Friday, June 26 - Avon to Frisco
64 Miles - 5100 Feet of Climbing
Report Posted on 28 June 1998
The last day of the tour is always bittersweet. Being so focused on the ride each day makes life so simple and uncomplicated. I love my family and I can't wait to be reunited while at the same time I'm feeling attached to this simple illusory life.
the Thumbs Up
The spirits of everyone I talked to on the way up to Tennessee Pass seemed high. Many were now feeling the good result of biking at altitude for nearly a week. Again the sky was clear and the air that filled our lungs was clean and cool. We quietly pedaled our way through the town of Minturn while it slept, it's residents unaware of our efforts.
|Victory at Pass Number Two|
For me, food would be easy to come by today. At the second aid station they were making pancakes and serving sandwiches. It was all a very welcome and relaxing rest. That seemed to fit perfectly with the scenery on the way up to this spot just 10,400 feet above sea level. The road wound up a river canyon wide enough and gradual enough to cradle a rail line in addition to the road. The tracks disappeared into a tunnel in the side of the mountain about 300 feet below the pass and this aid station.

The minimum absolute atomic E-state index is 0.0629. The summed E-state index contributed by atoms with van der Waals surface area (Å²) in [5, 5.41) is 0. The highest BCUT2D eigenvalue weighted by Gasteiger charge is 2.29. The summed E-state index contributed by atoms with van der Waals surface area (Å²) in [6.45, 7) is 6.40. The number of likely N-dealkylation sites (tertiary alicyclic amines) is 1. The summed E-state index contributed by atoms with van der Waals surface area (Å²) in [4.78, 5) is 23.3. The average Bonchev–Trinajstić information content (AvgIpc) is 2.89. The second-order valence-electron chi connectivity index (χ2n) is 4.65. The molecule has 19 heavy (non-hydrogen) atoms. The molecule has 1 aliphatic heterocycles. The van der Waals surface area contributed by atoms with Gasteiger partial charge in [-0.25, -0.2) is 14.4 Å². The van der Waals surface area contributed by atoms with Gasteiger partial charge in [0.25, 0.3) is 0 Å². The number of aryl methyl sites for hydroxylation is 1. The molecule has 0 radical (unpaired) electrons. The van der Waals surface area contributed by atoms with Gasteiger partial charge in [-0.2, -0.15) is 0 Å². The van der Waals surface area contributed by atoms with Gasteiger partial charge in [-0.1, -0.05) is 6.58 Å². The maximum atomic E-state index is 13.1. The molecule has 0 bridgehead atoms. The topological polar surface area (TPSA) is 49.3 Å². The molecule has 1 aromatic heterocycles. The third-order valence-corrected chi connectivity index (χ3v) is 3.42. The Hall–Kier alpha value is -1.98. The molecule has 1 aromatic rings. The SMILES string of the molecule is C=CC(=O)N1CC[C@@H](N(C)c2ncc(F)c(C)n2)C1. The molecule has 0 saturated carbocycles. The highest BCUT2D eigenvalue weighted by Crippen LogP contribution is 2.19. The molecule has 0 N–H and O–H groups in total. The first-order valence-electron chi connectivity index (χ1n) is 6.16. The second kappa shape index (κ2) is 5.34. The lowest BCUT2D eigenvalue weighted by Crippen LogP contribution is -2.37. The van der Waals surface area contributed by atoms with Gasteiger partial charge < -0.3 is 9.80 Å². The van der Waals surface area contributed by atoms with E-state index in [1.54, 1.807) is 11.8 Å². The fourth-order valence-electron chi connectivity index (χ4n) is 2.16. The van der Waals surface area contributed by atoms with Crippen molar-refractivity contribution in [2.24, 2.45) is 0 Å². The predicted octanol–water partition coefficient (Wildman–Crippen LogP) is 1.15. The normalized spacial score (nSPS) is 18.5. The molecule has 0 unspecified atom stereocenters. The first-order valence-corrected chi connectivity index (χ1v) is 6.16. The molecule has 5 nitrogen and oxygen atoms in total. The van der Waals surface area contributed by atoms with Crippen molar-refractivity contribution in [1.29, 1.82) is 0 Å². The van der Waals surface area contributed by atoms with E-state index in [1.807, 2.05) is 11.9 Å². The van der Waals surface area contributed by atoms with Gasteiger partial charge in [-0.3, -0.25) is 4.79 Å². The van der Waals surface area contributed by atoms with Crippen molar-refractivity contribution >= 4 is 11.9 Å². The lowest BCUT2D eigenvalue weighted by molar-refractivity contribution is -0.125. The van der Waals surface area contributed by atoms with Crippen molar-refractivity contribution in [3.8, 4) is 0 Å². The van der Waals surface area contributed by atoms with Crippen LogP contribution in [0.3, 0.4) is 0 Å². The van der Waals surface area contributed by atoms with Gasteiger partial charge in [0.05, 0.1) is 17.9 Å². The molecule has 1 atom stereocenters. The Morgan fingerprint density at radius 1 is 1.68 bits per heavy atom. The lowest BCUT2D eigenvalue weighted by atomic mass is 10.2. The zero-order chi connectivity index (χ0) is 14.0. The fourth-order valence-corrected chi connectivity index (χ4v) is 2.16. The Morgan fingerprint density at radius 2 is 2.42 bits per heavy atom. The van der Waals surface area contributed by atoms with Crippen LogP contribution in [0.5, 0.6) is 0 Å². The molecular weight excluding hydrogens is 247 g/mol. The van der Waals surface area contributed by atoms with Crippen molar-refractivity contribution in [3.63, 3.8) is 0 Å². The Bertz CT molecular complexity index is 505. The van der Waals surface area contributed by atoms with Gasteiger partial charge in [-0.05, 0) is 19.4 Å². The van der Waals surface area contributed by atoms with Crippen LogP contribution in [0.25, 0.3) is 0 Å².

On the other side of the Tennessee Pass we were greeted by the Fourteeners standing tall. These are a series of over-fourteen-thousand-foot peaks that stand in a row. They were a magnificent sight all covered in snow. Our highest point of the tour, crossing at over twelve thousand feet on Trail Ridge Road, doesn't even compare to these jagged peaks poking into the sky. At this moment in the tour I can feel the Rocky Mountains reach up through the road and touch me on the inside. Each time I bike in Colorado I become more and more the possession of those mountains.
For Dan, he would bike the entire day for the first time since the first day. Although he was still tired and weak from being sick most of the week, he finished strong and his spirits were high. I ran into him shortly after watching Jack arrive still high from the thrilling descent off Freemont Pass. He caught the tail of a tandem and hit speeds that could have generated speeding fines. Dan too broke limits and a personal record when he hit 59 MPH on the downside of the mountain.
|Jeremy looks for Stuff|
I happened to be standing at the finish to welcome Lou, Evan, and Adam to Frisco as well. Although we didn't get a chance to talk, I could tell that everyone had a wonderful ride and a challenging tour. Mike and Jeremy would run out of fuel before the summit but they arrived in great spirits. Jeremy is just thirteen years old and was exhausted at the end of the tour. He and Mike pedaled a tandem well and made it through some really tough rides. He should feel accomplished and encouraged by his own strength and will. Adam, at just fourteen years old, is already an accomplished cyclist. He bikes with a skill and smoothness that is lacking in many older riders.
Accomplished is exactly how I feel at tours end. I've gained confidence in myself and in others. The mountain may have claimed a bit more of my being but I am leaving with some of it's strength.
Go to Ride the Rockies Reports from the Field,
Day One, Day Two, Day Three, Day Four, Day Five, or Day Six.